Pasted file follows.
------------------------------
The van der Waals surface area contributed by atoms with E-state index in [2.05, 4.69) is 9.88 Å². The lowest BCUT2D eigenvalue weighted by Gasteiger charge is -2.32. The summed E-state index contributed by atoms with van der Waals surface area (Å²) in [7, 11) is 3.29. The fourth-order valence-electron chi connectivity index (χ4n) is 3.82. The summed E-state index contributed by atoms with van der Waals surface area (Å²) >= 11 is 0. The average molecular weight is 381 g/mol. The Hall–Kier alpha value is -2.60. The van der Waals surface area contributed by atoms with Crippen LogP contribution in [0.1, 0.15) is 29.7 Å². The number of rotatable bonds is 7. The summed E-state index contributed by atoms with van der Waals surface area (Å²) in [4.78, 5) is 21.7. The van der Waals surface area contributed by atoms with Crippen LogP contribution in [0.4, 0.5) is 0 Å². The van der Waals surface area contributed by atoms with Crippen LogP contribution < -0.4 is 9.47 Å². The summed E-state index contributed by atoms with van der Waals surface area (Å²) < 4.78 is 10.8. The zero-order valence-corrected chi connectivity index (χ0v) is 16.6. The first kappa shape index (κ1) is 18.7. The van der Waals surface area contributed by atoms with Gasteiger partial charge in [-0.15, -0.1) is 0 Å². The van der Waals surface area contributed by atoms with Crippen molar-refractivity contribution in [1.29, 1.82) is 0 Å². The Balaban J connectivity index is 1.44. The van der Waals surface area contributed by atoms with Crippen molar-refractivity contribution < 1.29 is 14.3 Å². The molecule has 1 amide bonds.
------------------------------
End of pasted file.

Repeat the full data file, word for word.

The van der Waals surface area contributed by atoms with E-state index in [2.05, 4.69) is 9.88 Å². The lowest BCUT2D eigenvalue weighted by Gasteiger charge is -2.32. The summed E-state index contributed by atoms with van der Waals surface area (Å²) in [7, 11) is 3.29. The fourth-order valence-electron chi connectivity index (χ4n) is 3.82. The summed E-state index contributed by atoms with van der Waals surface area (Å²) >= 11 is 0. The average molecular weight is 381 g/mol. The Hall–Kier alpha value is -2.60. The van der Waals surface area contributed by atoms with Crippen LogP contribution in [0.1, 0.15) is 29.7 Å². The number of rotatable bonds is 7. The summed E-state index contributed by atoms with van der Waals surface area (Å²) in [4.78, 5) is 21.7. The van der Waals surface area contributed by atoms with Crippen LogP contribution in [0.4, 0.5) is 0 Å². The van der Waals surface area contributed by atoms with Crippen LogP contribution < -0.4 is 9.47 Å². The summed E-state index contributed by atoms with van der Waals surface area (Å²) < 4.78 is 10.8. The zero-order valence-corrected chi connectivity index (χ0v) is 16.6. The first kappa shape index (κ1) is 18.7. The van der Waals surface area contributed by atoms with Gasteiger partial charge in [-0.15, -0.1) is 0 Å². The van der Waals surface area contributed by atoms with Crippen molar-refractivity contribution in [1.29, 1.82) is 0 Å². The Balaban J connectivity index is 1.44. The van der Waals surface area contributed by atoms with Crippen molar-refractivity contribution < 1.29 is 14.3 Å². The molecule has 1 amide bonds.